Professor David Tilman was awarded the Dr A.H. Heineken Prize for Environmental Sciences 2010 because by combining mathematical theories, laboratory research and field experiments, he has made a fundamental contribution to the science of ecology, a branch of biology that studies the interplay between organisms and their environment.
When species in an ecosystem compete for a limited amount of food, which ones will survive and which ones will not? Resource competition theory uses a mathematical model to predict the winners and losers. David Tilman did much to develop this theory, which has been an essential part of virtually every textbook on ecology since the early 1980s. Tilman himself applied the theory to plants and came to a revolutionary discovery. He spent twenty years observing more than two hundred plots of grassland and kept precise species diversity and abundance records on each plot. He discovered that the plots where a wide variety of species co-habited clearly did much better under difficult circumstances – such as a period of drought -than plots with just a few species. He had shown for the first time that biodiversity makes an ecosystem more stable, demonstrating that protecting endangered species is important for the survival of earth’s ecosystems.
In recent years, Tilman has also devoted himself to studying sustainable farming methods, which are needed to meet the rapidly growing demand for food and energy. For example, he studied the advantages and disadvantages of different types of biofuels, demonstrating that native high-diversity grasslands could provide more energy per hectare than corn grain ethanol or soybean biodiesel. Not only is it economically more profitable to make biofuel from prairie grasses, but it is also more sustainable: grass absorbs more CO2 from the atmosphere and is not food crop for humans, unlike corn grain and soybeans.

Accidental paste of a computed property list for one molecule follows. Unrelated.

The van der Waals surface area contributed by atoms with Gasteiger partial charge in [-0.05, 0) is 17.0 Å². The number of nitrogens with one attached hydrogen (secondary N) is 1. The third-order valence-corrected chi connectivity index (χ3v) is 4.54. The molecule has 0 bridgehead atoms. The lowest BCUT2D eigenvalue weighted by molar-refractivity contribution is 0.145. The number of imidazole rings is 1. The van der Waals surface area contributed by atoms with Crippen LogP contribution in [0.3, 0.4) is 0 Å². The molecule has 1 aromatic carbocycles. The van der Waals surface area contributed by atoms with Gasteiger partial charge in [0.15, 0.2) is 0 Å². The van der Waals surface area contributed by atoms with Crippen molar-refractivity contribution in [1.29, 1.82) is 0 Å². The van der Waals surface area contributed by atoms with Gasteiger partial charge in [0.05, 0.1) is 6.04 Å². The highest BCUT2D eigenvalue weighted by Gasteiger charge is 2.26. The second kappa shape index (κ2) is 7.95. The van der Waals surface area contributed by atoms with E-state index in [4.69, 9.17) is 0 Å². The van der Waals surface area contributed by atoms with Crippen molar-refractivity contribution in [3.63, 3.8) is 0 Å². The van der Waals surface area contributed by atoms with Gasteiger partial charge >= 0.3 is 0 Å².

Tilman D. 1982. Resource Competition and Community Structure. Princeton University Press, Princeton
Tilman D. 1988. Plant Strategies and the Dynamics and Structure of Plant Communities. Princeton University Press, Princeton
Tilman D. & Downing J. 1994. ‘Biodiversity and stability in grasslands’. In: Nature367: 363-365
Tilman D., Cassman K.G., Matson P.A., Naylor R. & Polasky S. 2002. ‘Agricultural sustainability and intensive production practices’. In: Nature 418: 671-677
Tilman D., Hill J. & Lehman C. 2006. ‘Carbon-negative biofuels from low-input high-diversity grassland biomass’. Science 314: 1598-1600
G. David Tilman was born in Aurora, Illinois in 1949 and studied zoology at the University of Michigan. It was during his doctoral research on algae that he began to work on a mathematical model to predict the outcome of resource competition. He continued to work on his model, with success, after receiving his appointment at the University of Minnesota. In 1992, Tilman became director of University’s Cedar Creek Ecosystem Science Reserve, a nature preserve intended for ecological research, where he has been conducting his celebrated experiments since the early 1980s.
Tilman’s work has inspired many thousands of scientists around the world. The renowned Institute for Scientific Information has twice designated him the most highly cited environmental scientist of the decade (1990-2000 and 1996-2006). Tilman has been on dozens of boards, including for the National Science Foundation, the National Research Council and the United States’ President’s Council of Advisers on Science and Technology.